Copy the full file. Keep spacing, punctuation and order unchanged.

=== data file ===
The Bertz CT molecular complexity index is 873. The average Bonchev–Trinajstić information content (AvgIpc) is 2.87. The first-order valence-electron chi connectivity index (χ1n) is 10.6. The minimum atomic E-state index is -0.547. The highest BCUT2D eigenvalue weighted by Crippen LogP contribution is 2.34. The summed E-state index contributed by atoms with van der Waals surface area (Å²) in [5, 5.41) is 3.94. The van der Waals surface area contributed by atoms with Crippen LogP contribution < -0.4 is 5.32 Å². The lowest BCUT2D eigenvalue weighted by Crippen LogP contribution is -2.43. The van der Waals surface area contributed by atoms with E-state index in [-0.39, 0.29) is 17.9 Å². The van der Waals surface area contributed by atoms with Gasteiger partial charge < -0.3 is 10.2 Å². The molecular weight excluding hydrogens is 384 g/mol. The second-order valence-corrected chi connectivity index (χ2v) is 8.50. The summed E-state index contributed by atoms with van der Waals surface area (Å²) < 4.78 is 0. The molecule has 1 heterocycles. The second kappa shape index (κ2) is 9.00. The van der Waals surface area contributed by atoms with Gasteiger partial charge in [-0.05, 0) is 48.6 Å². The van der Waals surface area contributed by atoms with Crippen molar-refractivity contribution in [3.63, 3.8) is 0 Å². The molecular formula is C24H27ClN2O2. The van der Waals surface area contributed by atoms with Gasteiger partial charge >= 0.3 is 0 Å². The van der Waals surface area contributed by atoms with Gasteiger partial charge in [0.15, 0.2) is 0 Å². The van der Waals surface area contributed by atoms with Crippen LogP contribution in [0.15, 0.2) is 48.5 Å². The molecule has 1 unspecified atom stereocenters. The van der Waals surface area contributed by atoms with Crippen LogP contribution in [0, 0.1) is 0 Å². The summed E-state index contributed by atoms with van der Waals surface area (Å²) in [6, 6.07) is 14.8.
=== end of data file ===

The Bertz CT molecular complexity index is 873. The average Bonchev–Trinajstić information content (AvgIpc) is 2.87. The first-order valence-electron chi connectivity index (χ1n) is 10.6. The minimum atomic E-state index is -0.547. The highest BCUT2D eigenvalue weighted by Crippen LogP contribution is 2.34. The summed E-state index contributed by atoms with van der Waals surface area (Å²) in [5, 5.41) is 3.94. The van der Waals surface area contributed by atoms with Crippen LogP contribution < -0.4 is 5.32 Å². The lowest BCUT2D eigenvalue weighted by Crippen LogP contribution is -2.43. The van der Waals surface area contributed by atoms with E-state index in [-0.39, 0.29) is 17.9 Å². The van der Waals surface area contributed by atoms with Gasteiger partial charge < -0.3 is 10.2 Å². The molecular weight excluding hydrogens is 384 g/mol. The second-order valence-corrected chi connectivity index (χ2v) is 8.50. The summed E-state index contributed by atoms with van der Waals surface area (Å²) < 4.78 is 0. The molecule has 1 heterocycles. The second kappa shape index (κ2) is 9.00. The van der Waals surface area contributed by atoms with Gasteiger partial charge in [-0.05, 0) is 48.6 Å². The van der Waals surface area contributed by atoms with Crippen molar-refractivity contribution in [3.63, 3.8) is 0 Å². The molecular formula is C24H27ClN2O2. The van der Waals surface area contributed by atoms with Gasteiger partial charge >= 0.3 is 0 Å². The van der Waals surface area contributed by atoms with Gasteiger partial charge in [0.15, 0.2) is 0 Å². The van der Waals surface area contributed by atoms with Crippen LogP contribution in [0.15, 0.2) is 48.5 Å². The molecule has 1 unspecified atom stereocenters. The van der Waals surface area contributed by atoms with Crippen LogP contribution in [0, 0.1) is 0 Å². The summed E-state index contributed by atoms with van der Waals surface area (Å²) in [6, 6.07) is 14.8.